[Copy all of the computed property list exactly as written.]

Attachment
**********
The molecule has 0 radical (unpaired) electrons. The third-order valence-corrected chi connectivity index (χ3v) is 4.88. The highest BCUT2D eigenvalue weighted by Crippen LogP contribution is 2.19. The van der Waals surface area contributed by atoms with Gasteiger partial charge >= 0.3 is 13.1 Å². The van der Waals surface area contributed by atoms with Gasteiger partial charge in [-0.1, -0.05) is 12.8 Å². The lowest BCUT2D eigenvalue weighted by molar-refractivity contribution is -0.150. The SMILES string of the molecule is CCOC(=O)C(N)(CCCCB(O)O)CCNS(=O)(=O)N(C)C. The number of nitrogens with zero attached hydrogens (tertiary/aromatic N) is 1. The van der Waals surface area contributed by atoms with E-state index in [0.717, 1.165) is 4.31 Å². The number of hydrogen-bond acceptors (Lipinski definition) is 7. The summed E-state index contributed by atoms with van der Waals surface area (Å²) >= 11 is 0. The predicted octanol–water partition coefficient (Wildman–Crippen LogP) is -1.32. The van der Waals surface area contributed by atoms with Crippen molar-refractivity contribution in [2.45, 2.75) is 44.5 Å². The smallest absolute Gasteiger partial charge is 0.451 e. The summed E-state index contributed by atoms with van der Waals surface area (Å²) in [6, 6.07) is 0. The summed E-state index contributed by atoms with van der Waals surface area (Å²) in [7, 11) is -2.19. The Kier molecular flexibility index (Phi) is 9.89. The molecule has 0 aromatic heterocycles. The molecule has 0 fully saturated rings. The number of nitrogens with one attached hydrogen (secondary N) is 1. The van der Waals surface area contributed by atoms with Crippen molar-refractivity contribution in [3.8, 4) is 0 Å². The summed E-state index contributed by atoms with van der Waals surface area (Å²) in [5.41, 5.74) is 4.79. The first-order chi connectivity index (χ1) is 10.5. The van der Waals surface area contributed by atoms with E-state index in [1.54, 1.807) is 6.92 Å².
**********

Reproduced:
The molecule has 0 radical (unpaired) electrons. The third-order valence-corrected chi connectivity index (χ3v) is 4.88. The highest BCUT2D eigenvalue weighted by Crippen LogP contribution is 2.19. The van der Waals surface area contributed by atoms with Gasteiger partial charge >= 0.3 is 13.1 Å². The van der Waals surface area contributed by atoms with Gasteiger partial charge in [-0.1, -0.05) is 12.8 Å². The lowest BCUT2D eigenvalue weighted by molar-refractivity contribution is -0.150. The SMILES string of the molecule is CCOC(=O)C(N)(CCCCB(O)O)CCNS(=O)(=O)N(C)C. The number of nitrogens with zero attached hydrogens (tertiary/aromatic N) is 1. The van der Waals surface area contributed by atoms with E-state index in [0.717, 1.165) is 4.31 Å². The number of hydrogen-bond acceptors (Lipinski definition) is 7. The summed E-state index contributed by atoms with van der Waals surface area (Å²) >= 11 is 0. The predicted octanol–water partition coefficient (Wildman–Crippen LogP) is -1.32. The van der Waals surface area contributed by atoms with Crippen molar-refractivity contribution in [2.45, 2.75) is 44.5 Å². The smallest absolute Gasteiger partial charge is 0.451 e. The summed E-state index contributed by atoms with van der Waals surface area (Å²) in [6, 6.07) is 0. The summed E-state index contributed by atoms with van der Waals surface area (Å²) in [7, 11) is -2.19. The Kier molecular flexibility index (Phi) is 9.89. The molecule has 0 aromatic heterocycles. The molecule has 0 fully saturated rings. The number of nitrogens with one attached hydrogen (secondary N) is 1. The van der Waals surface area contributed by atoms with Crippen molar-refractivity contribution in [3.8, 4) is 0 Å². The summed E-state index contributed by atoms with van der Waals surface area (Å²) in [5.41, 5.74) is 4.79. The first-order chi connectivity index (χ1) is 10.5. The van der Waals surface area contributed by atoms with E-state index in [1.54, 1.807) is 6.92 Å².